Even the best small businesses can face financial difficulties. When such circumstances arise, small business owners have the option to file bankruptcy in an attempt to alleviate their debt or to restructure their payments, buying more time to get their finances in order and to repay their debts. Small businesses have a choice between Chapter 7, Chapter 11, and Chapter 13, depending on their specific situation and future plans. However, there are some things to consider before deciding which type of bankruptcy is suitable for you and your business.
Chapter 7 is liquidation bankruptcy, meaning your assets are utilized to pay your creditors. Unless you plan to shut down your business, Chapter 7 is not the best option.
Chapter 11 is a common choice for businesses, as it is a combination of both restructuring and liquidation. This can be a complicated, expensive, and lengthy process, but it can also bring you much peace of mind and debt relief. Those with less than $2.19 million in unsecured debt can expect a more simplified Chapter 11 bankruptcy process. This type of bankruptcy does allow a small business the opportunity to reevaluate their financial practices and position, helping them to regain their financial health over time.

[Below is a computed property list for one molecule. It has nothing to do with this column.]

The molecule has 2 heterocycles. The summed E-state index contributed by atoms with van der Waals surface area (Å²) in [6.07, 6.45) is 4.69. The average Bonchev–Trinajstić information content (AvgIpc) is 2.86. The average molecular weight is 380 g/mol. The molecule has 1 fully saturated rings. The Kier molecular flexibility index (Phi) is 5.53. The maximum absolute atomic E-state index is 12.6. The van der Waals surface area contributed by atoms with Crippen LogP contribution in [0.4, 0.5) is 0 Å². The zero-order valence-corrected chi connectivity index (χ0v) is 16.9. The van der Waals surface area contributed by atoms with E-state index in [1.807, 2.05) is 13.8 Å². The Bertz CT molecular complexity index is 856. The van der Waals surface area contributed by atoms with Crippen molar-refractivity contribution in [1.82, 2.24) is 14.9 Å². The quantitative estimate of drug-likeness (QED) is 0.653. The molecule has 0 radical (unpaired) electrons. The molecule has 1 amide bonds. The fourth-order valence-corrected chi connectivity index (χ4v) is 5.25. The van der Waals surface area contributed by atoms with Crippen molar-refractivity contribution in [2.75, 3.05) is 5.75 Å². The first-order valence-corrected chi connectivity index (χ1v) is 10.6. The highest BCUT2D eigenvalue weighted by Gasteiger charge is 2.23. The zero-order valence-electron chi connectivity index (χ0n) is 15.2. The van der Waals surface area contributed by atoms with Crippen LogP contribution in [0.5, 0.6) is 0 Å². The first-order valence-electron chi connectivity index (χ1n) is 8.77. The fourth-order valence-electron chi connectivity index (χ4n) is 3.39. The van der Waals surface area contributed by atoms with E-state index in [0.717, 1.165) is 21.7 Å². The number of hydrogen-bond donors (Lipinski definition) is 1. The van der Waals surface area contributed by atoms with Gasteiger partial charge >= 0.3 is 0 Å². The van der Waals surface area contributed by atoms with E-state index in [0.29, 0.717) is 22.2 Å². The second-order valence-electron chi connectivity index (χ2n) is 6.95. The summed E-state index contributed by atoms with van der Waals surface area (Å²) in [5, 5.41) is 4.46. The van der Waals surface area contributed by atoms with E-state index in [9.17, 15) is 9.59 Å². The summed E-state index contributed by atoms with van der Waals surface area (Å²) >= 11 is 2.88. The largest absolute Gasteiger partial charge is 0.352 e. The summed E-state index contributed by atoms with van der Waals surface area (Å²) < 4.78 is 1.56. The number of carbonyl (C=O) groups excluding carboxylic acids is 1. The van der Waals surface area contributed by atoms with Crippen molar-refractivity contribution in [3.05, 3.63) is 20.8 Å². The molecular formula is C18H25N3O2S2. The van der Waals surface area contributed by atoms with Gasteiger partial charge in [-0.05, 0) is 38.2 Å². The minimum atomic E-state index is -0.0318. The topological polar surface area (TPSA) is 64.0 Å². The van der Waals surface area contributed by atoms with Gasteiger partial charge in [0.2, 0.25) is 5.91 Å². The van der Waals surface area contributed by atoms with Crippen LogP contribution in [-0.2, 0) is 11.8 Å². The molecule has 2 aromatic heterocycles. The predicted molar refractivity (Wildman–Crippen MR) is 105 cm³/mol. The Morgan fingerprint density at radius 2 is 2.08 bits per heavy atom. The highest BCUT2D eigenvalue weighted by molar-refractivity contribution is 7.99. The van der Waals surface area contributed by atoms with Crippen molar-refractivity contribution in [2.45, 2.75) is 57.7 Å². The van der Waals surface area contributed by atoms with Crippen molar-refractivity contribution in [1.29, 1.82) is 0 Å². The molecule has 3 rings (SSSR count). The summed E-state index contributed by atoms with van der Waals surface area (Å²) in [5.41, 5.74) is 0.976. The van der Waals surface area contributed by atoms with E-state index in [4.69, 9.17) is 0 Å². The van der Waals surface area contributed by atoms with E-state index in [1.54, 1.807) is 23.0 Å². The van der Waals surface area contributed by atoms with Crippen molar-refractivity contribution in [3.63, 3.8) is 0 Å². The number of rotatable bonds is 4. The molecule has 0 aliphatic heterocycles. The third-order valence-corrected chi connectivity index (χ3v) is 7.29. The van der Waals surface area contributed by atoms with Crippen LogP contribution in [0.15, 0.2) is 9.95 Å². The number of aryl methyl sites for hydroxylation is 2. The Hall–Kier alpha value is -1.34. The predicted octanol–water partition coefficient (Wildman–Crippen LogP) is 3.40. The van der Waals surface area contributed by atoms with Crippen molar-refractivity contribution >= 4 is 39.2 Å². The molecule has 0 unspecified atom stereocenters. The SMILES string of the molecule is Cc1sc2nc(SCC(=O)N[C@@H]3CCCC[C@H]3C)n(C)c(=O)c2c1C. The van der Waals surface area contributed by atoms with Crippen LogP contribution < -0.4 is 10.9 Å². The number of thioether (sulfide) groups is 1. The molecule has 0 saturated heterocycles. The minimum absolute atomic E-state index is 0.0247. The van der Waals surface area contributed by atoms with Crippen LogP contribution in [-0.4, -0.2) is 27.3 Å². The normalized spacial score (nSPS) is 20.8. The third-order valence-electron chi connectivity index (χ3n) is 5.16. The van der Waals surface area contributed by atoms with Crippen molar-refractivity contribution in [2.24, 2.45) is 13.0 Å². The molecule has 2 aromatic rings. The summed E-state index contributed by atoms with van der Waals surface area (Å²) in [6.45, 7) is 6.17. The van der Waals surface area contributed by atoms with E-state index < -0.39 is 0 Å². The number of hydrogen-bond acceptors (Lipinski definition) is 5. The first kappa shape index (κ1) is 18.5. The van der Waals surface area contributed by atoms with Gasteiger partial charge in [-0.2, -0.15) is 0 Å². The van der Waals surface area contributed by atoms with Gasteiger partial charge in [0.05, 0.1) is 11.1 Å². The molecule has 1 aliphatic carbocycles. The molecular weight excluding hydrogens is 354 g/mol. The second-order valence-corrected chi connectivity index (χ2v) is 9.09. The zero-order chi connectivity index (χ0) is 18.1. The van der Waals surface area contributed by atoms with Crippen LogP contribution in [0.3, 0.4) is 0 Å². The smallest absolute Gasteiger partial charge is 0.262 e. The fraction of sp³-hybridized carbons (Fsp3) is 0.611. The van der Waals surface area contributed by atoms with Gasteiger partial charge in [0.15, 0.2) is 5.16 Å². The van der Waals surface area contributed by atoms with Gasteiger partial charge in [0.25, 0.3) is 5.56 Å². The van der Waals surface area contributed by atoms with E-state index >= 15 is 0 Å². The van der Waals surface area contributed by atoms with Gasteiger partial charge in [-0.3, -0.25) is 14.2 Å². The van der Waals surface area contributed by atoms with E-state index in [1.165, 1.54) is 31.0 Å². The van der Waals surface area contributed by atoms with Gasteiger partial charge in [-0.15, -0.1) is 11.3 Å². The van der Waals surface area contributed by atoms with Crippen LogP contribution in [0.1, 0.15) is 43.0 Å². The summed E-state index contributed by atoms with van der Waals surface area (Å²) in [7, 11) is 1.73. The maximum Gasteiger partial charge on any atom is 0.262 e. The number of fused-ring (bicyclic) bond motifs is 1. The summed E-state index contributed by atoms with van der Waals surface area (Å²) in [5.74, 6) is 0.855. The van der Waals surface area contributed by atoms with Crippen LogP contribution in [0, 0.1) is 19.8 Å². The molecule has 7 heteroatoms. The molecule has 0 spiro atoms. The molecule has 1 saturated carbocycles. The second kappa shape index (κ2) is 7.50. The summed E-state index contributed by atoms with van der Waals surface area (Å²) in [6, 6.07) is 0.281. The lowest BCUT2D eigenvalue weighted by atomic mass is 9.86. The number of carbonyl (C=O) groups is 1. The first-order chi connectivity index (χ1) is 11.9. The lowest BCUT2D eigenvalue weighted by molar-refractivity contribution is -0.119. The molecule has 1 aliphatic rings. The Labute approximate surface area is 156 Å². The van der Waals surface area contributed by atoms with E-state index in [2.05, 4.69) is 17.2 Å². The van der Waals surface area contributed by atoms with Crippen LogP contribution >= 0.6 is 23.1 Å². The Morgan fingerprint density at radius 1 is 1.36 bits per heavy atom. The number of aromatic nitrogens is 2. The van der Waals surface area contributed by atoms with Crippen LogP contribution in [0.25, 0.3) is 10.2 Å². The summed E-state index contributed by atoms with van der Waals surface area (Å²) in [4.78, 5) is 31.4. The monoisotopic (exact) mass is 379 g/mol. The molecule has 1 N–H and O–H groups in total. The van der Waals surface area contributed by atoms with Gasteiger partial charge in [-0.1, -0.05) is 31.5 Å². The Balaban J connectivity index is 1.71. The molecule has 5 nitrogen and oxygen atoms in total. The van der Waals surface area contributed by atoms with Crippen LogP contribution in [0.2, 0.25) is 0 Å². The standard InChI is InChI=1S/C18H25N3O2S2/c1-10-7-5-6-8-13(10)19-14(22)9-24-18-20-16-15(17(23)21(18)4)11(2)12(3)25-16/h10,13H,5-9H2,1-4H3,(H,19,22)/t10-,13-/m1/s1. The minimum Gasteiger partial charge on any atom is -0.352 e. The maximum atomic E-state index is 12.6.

If your business brings in a steady income, Chapter 13 is an opportunity to reorganize your debts, buying more time to pay your creditors while keeping the business running. This type of bankruptcy is solely for individuals and unincorporated businesses – a good option for small business owners.